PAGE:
Release roundup – Onward, Horizon: Zero Dawn & Endzone: A World Apart

As we look at all the new stuff that’s coming out every week, we take a little time to check out a few recently released ports and updates for existing projects. This time, we’re highlighting the Oculus Quest release of Onward, the PC port of Horizon: Zero Dawn and the recently updated Early Access title Endzone – A World Apart.

Onward (Oculus Quest)

Those who are familiar with the VR landscape will probably have heard on Onward before, as it’s been making waves in the PC-based community for a number of years now. It came out back in 2016 as an Early Access release, and to this date it’s still in the EA phase. While the Oculus store doesn’t have a clear moniker for it, the Quest version should be considered to be in a similar phase where further development will continue post-release.

Onward is a military-themed team based shooter, and as such was always going to be a very ambitious port for the Quest because people were inevitably going to be comparing it to the PC version – the original home of the genre and a much more powerful platform, hardware-wise.

Speaking of PC, the Quest port of Onward features cross-platform play with the PC, and although this means a shared code base that made PC players face a downgrade upon release (which should be fixed down the road) it also means that you can dive into fairly populated servers right away. This does mean you have a bit of a learning curve to get over if you’re only just starting out though, since opponents who have been playing together before will already have their own team tactics in place.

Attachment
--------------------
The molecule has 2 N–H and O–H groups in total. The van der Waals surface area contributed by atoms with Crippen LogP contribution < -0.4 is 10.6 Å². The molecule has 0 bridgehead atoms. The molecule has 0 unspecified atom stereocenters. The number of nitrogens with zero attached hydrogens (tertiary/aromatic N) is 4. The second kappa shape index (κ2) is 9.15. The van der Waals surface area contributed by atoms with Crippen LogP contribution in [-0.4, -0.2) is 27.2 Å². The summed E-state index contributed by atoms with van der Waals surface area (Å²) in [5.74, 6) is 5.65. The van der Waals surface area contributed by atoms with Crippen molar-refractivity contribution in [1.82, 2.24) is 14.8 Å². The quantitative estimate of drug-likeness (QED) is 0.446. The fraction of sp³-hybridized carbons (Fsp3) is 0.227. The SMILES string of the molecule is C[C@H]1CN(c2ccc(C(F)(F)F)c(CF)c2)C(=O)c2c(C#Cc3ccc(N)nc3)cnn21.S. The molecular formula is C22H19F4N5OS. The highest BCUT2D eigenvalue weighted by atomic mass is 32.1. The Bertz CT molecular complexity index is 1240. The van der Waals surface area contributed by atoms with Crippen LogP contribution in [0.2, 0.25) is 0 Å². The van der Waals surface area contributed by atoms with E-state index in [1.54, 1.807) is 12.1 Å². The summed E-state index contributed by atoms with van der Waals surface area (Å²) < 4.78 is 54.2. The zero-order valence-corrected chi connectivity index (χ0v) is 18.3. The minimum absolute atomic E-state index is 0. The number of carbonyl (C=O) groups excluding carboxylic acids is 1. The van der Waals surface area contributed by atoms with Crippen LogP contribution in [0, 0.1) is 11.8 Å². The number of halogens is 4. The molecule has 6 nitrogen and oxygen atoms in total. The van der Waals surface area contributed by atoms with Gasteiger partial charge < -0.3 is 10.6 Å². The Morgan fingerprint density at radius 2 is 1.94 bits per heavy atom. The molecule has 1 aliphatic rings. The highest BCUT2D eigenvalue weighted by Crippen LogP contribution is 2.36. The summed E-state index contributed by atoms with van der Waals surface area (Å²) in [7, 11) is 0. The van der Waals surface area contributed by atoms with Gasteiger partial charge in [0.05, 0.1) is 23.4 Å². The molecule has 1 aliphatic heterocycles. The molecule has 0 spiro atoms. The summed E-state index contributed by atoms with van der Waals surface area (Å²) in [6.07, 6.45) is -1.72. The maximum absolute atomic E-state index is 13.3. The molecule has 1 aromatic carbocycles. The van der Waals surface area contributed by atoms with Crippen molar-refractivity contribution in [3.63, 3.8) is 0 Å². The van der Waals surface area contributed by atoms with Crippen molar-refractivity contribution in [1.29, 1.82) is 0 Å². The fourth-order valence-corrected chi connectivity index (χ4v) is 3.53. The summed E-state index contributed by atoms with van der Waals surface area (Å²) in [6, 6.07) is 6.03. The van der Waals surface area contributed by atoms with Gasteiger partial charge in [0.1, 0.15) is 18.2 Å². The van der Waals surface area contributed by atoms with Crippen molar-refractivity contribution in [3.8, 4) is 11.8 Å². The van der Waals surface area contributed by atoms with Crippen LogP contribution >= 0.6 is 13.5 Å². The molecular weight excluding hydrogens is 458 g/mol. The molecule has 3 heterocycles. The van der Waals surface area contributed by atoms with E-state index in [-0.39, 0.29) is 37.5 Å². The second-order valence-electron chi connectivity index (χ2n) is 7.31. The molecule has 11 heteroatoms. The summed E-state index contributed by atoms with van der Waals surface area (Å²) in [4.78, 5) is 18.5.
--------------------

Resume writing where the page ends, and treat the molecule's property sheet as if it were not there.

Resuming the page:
You can hone your skills in an offline single player mode though, which I would definitely recommend doing if this is your first time with Onward. It was for me, and I made the mistake of jumping in at the deep end too soon. Perhaps what didn’t help is that the Quest version, in terms of visuals, definitely doesn’t offer the sharpest visuals either – making it harder to spot and distinguish enemies in the distance. There is also a fair bit of pop-in, making this one of those titles that, at least in its launch form, showcases how underpowered the Quest is – being a first generation wireless VR headset.

There are some seriously neat mechanics in Onward though, like the ability to physically hand an ammo clip or even gun to a teammate or the way you grab everything you need off your body – a process that takes a little practice to perform without having to look first. It’s a bit like Phantom: Covert Ops in that sense, only with a lot more stuff on you. I also enjoyed wandering off and communicating with my teammates over a radio that you have to physically handle – there really are a lot of immersion-boosting features here. It’s little touches like that that make Onward a standout experience, even in a downscaled version for the Quest. We look forward to seeing how the game develops over the next few months, as the developers will be adding more content and tweaks to the game.

Horizon: Zero Dawn – Complete Collection (PC)

Another surprise move was that Sony, a while ago now, announced they were bringing two of their big PS4 exclusives to PC. We already got Death Stranding, and now PC gamers can enjoy Horizon: Zero Dawn as well, with a complete edition that also contains the Frozen Wilds expansion.